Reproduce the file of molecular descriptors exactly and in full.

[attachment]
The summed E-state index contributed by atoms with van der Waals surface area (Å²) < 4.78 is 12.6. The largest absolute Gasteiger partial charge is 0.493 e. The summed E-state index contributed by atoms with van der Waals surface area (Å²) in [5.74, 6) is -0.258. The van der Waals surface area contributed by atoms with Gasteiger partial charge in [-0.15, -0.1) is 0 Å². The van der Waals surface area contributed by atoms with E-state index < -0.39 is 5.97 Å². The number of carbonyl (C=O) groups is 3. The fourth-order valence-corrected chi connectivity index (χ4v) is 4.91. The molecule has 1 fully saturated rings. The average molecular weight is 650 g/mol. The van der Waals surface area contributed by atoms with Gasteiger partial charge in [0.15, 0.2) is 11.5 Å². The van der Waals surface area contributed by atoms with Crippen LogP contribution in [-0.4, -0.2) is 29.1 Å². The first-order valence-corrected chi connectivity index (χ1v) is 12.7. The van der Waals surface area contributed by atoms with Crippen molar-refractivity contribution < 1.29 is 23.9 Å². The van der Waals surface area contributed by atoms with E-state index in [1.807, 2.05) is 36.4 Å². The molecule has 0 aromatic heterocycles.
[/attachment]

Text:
The summed E-state index contributed by atoms with van der Waals surface area (Å²) < 4.78 is 12.6. The largest absolute Gasteiger partial charge is 0.493 e. The summed E-state index contributed by atoms with van der Waals surface area (Å²) in [5.74, 6) is -0.258. The van der Waals surface area contributed by atoms with Gasteiger partial charge in [-0.15, -0.1) is 0 Å². The van der Waals surface area contributed by atoms with E-state index < -0.39 is 5.97 Å². The number of carbonyl (C=O) groups is 3. The fourth-order valence-corrected chi connectivity index (χ4v) is 4.91. The molecule has 1 fully saturated rings. The average molecular weight is 650 g/mol. The van der Waals surface area contributed by atoms with Gasteiger partial charge in [0.15, 0.2) is 11.5 Å². The van der Waals surface area contributed by atoms with Crippen LogP contribution in [-0.4, -0.2) is 29.1 Å². The first-order valence-corrected chi connectivity index (χ1v) is 12.7. The van der Waals surface area contributed by atoms with Crippen molar-refractivity contribution < 1.29 is 23.9 Å². The van der Waals surface area contributed by atoms with E-state index in [1.807, 2.05) is 36.4 Å². The molecule has 0 aromatic heterocycles.